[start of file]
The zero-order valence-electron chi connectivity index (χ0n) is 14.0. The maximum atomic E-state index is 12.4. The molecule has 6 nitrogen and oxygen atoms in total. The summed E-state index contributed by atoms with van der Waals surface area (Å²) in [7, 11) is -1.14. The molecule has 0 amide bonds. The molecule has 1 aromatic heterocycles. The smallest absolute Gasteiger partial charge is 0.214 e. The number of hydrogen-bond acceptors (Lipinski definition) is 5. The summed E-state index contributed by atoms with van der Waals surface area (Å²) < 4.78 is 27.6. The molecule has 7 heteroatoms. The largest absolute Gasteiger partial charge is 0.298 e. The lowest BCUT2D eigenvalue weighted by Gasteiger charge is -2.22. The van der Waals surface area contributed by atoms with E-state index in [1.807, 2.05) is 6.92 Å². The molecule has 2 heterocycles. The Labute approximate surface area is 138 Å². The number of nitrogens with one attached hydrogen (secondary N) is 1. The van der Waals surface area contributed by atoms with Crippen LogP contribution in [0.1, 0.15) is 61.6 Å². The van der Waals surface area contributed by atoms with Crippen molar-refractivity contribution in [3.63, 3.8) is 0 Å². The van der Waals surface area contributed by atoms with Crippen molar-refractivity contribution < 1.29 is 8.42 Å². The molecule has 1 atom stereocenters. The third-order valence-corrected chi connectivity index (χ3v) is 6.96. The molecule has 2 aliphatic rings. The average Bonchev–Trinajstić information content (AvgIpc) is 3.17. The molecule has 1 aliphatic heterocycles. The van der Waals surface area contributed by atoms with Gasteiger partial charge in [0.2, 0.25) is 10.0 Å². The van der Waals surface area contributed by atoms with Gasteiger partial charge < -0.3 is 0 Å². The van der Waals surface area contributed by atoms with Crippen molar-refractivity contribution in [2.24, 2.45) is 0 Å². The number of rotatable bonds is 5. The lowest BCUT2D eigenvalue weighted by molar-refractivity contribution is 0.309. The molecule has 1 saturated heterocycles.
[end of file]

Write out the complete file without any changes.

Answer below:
The zero-order valence-electron chi connectivity index (χ0n) is 14.0. The maximum atomic E-state index is 12.4. The molecule has 6 nitrogen and oxygen atoms in total. The summed E-state index contributed by atoms with van der Waals surface area (Å²) in [7, 11) is -1.14. The molecule has 0 amide bonds. The molecule has 1 aromatic heterocycles. The smallest absolute Gasteiger partial charge is 0.214 e. The number of hydrogen-bond acceptors (Lipinski definition) is 5. The summed E-state index contributed by atoms with van der Waals surface area (Å²) < 4.78 is 27.6. The molecule has 7 heteroatoms. The largest absolute Gasteiger partial charge is 0.298 e. The lowest BCUT2D eigenvalue weighted by Gasteiger charge is -2.22. The van der Waals surface area contributed by atoms with E-state index in [1.807, 2.05) is 6.92 Å². The molecule has 2 heterocycles. The Labute approximate surface area is 138 Å². The number of nitrogens with one attached hydrogen (secondary N) is 1. The van der Waals surface area contributed by atoms with Crippen LogP contribution in [0.1, 0.15) is 61.6 Å². The van der Waals surface area contributed by atoms with Crippen molar-refractivity contribution in [3.63, 3.8) is 0 Å². The van der Waals surface area contributed by atoms with Crippen molar-refractivity contribution < 1.29 is 8.42 Å². The molecule has 1 atom stereocenters. The third-order valence-corrected chi connectivity index (χ3v) is 6.96. The molecule has 2 aliphatic rings. The average Bonchev–Trinajstić information content (AvgIpc) is 3.17. The molecule has 1 aliphatic heterocycles. The van der Waals surface area contributed by atoms with Gasteiger partial charge in [0.2, 0.25) is 10.0 Å². The van der Waals surface area contributed by atoms with Gasteiger partial charge < -0.3 is 0 Å². The van der Waals surface area contributed by atoms with Crippen molar-refractivity contribution in [2.24, 2.45) is 0 Å². The number of rotatable bonds is 5. The lowest BCUT2D eigenvalue weighted by molar-refractivity contribution is 0.309. The molecule has 1 saturated heterocycles.